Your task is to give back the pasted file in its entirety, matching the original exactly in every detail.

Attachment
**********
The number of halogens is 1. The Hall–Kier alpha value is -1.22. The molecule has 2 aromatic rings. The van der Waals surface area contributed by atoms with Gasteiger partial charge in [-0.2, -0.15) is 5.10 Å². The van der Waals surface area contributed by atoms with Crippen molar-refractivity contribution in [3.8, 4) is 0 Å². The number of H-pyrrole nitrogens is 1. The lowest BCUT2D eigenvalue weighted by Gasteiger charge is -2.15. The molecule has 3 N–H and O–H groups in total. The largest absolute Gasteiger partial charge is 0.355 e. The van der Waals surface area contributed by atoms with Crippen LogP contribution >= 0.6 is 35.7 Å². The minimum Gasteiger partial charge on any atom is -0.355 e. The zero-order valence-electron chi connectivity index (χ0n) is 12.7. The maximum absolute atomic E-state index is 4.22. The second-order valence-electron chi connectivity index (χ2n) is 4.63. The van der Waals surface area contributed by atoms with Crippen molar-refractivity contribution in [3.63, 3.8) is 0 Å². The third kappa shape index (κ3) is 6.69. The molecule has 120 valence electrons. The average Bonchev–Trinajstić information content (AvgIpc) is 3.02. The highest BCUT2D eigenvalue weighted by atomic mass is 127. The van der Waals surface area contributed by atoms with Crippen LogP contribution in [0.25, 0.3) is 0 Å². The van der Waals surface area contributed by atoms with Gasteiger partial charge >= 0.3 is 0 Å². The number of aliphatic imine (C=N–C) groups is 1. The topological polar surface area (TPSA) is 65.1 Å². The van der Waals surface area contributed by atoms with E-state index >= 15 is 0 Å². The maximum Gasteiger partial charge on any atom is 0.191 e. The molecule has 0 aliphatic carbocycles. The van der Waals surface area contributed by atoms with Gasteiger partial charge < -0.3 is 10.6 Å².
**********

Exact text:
The number of halogens is 1. The Hall–Kier alpha value is -1.22. The molecule has 2 aromatic rings. The van der Waals surface area contributed by atoms with Gasteiger partial charge in [-0.2, -0.15) is 5.10 Å². The van der Waals surface area contributed by atoms with Crippen molar-refractivity contribution in [3.8, 4) is 0 Å². The number of H-pyrrole nitrogens is 1. The lowest BCUT2D eigenvalue weighted by Gasteiger charge is -2.15. The molecule has 3 N–H and O–H groups in total. The largest absolute Gasteiger partial charge is 0.355 e. The van der Waals surface area contributed by atoms with Crippen LogP contribution >= 0.6 is 35.7 Å². The minimum Gasteiger partial charge on any atom is -0.355 e. The zero-order valence-electron chi connectivity index (χ0n) is 12.7. The maximum absolute atomic E-state index is 4.22. The second-order valence-electron chi connectivity index (χ2n) is 4.63. The van der Waals surface area contributed by atoms with Crippen molar-refractivity contribution in [3.63, 3.8) is 0 Å². The third kappa shape index (κ3) is 6.69. The molecule has 120 valence electrons. The average Bonchev–Trinajstić information content (AvgIpc) is 3.02. The highest BCUT2D eigenvalue weighted by atomic mass is 127. The van der Waals surface area contributed by atoms with Crippen LogP contribution in [0.25, 0.3) is 0 Å². The van der Waals surface area contributed by atoms with Gasteiger partial charge >= 0.3 is 0 Å². The number of aliphatic imine (C=N–C) groups is 1. The topological polar surface area (TPSA) is 65.1 Å². The van der Waals surface area contributed by atoms with E-state index >= 15 is 0 Å². The maximum Gasteiger partial charge on any atom is 0.191 e. The molecule has 0 aliphatic carbocycles. The van der Waals surface area contributed by atoms with Gasteiger partial charge < -0.3 is 10.6 Å².